JULIA LA ROCHE 00:00
Suzanne Erica from Germany, she asked about BYD. BYD is in the Daily Journal stock portfolio with a very big paper gain. The stock has gained so much this year and last year. The stock appreciated probably way more than intrinsic value. How do you decide to hold on to a stock or sell some?
CHARLIE MUNGER 00:30
Well, that’s a very good question. BYD stock did nothing for the first five years we held it. Last year it quintupled. What happened was that BYD is very well positioned for the transfer of Chinese automobile production from gasoline-driven cars to electricity-driven cars. You can imagine it’s in a wonderful position and that excited the people in China which has its share of crazy speculators. And so, the stock went way up.
Since we admire the company and like its position, and we like its – We have a tendency to – And we pay huge taxes to a combination of the federal government and the state of California when we sell something. And on balance, we hold in certain of these position when, normally, we wouldn’t buy a new position. Practically everybody does that.
One of my smartest friends in venture capital is constantly getting huge clumps of stocks at nosebleed prices. And what he does is he sells about half of them always. That way, whatever happens, he feels smart. I don’t follow that practice but I don’t criticize it either.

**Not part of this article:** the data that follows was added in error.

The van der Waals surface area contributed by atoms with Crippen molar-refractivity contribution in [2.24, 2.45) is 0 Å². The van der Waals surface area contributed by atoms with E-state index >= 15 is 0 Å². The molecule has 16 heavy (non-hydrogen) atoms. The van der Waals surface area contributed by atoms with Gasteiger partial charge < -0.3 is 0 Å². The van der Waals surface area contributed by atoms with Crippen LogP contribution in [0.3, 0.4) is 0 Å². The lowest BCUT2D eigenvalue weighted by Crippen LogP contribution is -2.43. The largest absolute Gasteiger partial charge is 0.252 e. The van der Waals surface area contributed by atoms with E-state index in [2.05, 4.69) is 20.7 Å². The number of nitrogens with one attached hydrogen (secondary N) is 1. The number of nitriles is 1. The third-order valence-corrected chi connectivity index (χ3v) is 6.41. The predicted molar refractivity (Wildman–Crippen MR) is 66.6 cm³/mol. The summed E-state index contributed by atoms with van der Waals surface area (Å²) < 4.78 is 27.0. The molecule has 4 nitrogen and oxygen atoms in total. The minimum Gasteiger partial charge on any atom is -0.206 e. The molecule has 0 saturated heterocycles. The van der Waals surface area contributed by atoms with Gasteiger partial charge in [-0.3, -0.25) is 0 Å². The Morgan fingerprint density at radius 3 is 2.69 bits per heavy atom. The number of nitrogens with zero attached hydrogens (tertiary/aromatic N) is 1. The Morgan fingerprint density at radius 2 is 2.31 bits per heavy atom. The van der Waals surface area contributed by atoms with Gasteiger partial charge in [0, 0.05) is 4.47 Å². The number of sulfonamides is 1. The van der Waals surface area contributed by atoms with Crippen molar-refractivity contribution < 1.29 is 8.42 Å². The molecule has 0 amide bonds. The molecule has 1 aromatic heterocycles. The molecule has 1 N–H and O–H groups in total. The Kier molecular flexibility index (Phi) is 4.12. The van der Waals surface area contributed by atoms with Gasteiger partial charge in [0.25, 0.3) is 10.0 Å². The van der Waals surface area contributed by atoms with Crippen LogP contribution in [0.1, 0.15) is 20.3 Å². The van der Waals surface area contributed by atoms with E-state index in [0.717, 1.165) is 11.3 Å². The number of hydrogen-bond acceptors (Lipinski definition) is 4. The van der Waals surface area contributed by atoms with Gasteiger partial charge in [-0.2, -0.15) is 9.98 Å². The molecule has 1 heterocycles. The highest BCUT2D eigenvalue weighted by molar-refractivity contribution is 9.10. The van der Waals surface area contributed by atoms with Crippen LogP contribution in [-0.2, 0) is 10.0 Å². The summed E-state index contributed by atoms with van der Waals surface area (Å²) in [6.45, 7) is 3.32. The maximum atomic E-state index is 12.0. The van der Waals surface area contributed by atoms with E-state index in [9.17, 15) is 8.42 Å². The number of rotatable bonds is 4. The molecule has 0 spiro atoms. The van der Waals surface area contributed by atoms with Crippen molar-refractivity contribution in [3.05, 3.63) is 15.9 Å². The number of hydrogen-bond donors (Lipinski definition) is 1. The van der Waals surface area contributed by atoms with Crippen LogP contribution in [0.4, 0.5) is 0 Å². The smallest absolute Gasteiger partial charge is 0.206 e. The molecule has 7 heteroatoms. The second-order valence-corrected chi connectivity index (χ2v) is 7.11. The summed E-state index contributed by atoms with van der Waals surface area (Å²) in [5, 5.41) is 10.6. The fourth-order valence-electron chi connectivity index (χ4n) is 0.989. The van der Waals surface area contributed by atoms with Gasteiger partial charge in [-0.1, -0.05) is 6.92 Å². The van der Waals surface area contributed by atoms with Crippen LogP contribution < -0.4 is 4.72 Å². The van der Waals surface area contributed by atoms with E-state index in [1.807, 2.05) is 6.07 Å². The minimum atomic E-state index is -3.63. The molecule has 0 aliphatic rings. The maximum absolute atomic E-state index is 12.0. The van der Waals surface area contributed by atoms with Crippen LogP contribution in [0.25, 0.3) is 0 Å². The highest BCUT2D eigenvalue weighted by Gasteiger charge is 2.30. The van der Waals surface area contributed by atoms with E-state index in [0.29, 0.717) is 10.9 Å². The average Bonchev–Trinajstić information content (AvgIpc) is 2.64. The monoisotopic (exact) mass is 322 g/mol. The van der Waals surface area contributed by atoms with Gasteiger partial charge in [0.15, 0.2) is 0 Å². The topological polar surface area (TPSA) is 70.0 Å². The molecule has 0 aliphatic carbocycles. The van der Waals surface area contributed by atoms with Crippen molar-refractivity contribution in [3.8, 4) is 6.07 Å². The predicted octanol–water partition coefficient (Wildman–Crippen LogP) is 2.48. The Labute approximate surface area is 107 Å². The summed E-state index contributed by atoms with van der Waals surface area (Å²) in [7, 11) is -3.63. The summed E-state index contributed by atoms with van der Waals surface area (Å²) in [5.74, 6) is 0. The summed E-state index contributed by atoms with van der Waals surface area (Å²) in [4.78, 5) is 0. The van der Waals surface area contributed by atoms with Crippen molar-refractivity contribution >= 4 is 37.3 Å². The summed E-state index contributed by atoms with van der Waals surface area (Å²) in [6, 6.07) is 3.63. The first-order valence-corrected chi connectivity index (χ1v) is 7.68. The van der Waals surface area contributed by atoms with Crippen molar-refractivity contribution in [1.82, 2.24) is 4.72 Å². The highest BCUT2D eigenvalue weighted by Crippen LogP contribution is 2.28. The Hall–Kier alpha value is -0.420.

JULIA LA ROCHE 02:10
Charlie, we have a similar question from a shareholder named Lee. No last name provided here but this person writes;
Dear Mr.Munger, do you believe the valuations for electric car manufacturers are in bubble territory? Both Berkshire and Li Lu own BYD Company which you spoke highly of in the past. BYD sells at nearly 200 P/E. This is cheap compared to Tesla currently valued at over 1100 times P/E and 24 times sales. I know Berkshire is a long-term owner and rarely sells securities of high-quality companies it owns in its portfolio simply because it’s overvalued. For example, Coca-Cola in the past. However, is there a price too high that the company’s future profits simply cannot justify? And since we are on the subject of selling potentially overvalued security, could you provide your systems for selling securities?
CHARLIE MUNGER 03:12
Well, I so rarely hold a company like BYD that goes to a nosebleed price that I don’t think I’ve got a system yet. And so I’m just learning as I go along. I think you can count on the fact that if we really like the company and we like the management — and that is the way we feel about BYD — we’re likely to be a little too loyal. And I don’t think we’ll change on that.